Every so often a book comes along that leaves you an emotional mess. You are all twisted and churning, trying to decide if you should be happy or if you should break down in tears and cry for the characters. 5 Centimeters Per Second is just such a book.
Remember a time before cell phones could be found in every pocket? Or when even accessing the world wide web was something only readily available in a library? Back then letters still filled up postboxes and moments just felt so much more precious when captured on Polaroid film. Now life seems to move at the speed of light. Our memories are captured and shared with the world on social media platforms. And love, which is already capricious, can feel like it is moving at terminal velocity.
The title of the book refers to the speed at which cherry blossoms fall from a tree. So slow. So peaceful. Yet, they are inevitably falling. Their descent is as beautiful, if not more so, than their time on the tree. It is a fleeting time as they make way for new fruit.
Such is the message in 5 Centimeter’s Per Second. The main characters are together so briefly, their time so fleeting. But it is when they are separated, floating and drifting apart that the story takes on a transcendant beauty. It would be easy to give the characters a happy ending or to give the reader a moment where the two star-crossed lovers are reunited. But that is melodrama. That is not life. That is not reality. That is not the slow, inevitable descent of a cherry blossom.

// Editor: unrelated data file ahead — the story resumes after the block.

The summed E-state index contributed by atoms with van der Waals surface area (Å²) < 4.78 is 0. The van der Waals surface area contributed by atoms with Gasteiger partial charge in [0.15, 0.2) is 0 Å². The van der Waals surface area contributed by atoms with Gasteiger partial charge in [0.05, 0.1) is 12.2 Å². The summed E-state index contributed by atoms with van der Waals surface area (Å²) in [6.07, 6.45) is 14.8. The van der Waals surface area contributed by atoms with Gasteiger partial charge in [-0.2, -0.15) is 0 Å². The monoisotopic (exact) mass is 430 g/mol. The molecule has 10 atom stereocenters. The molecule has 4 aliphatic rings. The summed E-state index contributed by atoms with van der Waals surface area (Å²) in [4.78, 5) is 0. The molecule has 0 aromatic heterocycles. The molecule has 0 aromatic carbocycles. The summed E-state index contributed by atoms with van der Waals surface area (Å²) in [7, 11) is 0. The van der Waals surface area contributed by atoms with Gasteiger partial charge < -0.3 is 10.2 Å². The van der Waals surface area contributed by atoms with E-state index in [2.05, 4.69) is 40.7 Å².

Makoto Shinkai understands this and crafts a heart wrenching story which treats love like gravity. There are inevitable outcomes which, regardless of hw hard one tries, the laws of love and the laws of gravity cannot be defied. As if to drive the point home, Shinkai’s main character, Takaki wants nothing more than to be an astronaut. He longs to break free from his earthly bonds and discover what life lis like high above the ground. He also spends most of the book wishing desperately to be back together with his childhood love, Akari. He wishes and dreams so much that he loses sight of what is going on around him and become a victim of the incessant pull of life.
Yukiko Seike’s art is warm and comforting. Her characters remain identifiable as they grow and change over the years. She keeps their body language and facial expressions consistent more than their hair or sense of style…but then again, that’s the way life is as well!
My only complaint about the book has to do with the way the word balloons are arranged and the lack of tails on the balloons indicating who is speaking. Since the book is entirely conversations (very little “action”) it is important to keep track of who is saying what. However, the majority of the panels have two people speaking with multiple balloons and no indication who is saying what. It gets confusing. It took me a couple of re-reads to figure out an important plot element of the book because I had attributed a balloon or two to the wrong character!
5 Centimeters Per Second is one of the most emotionally dense books I have read. It tugs at heartstrings and jumbles you up inside. While the characters may not all end up where you want them, they all end up where they should. And, just as the falling of the cherry blossoms reminds us of the fleeting beauty of nature, 5 Centimeters Per Second reminds us of the fleeting beauty of love. Embrace it while you can.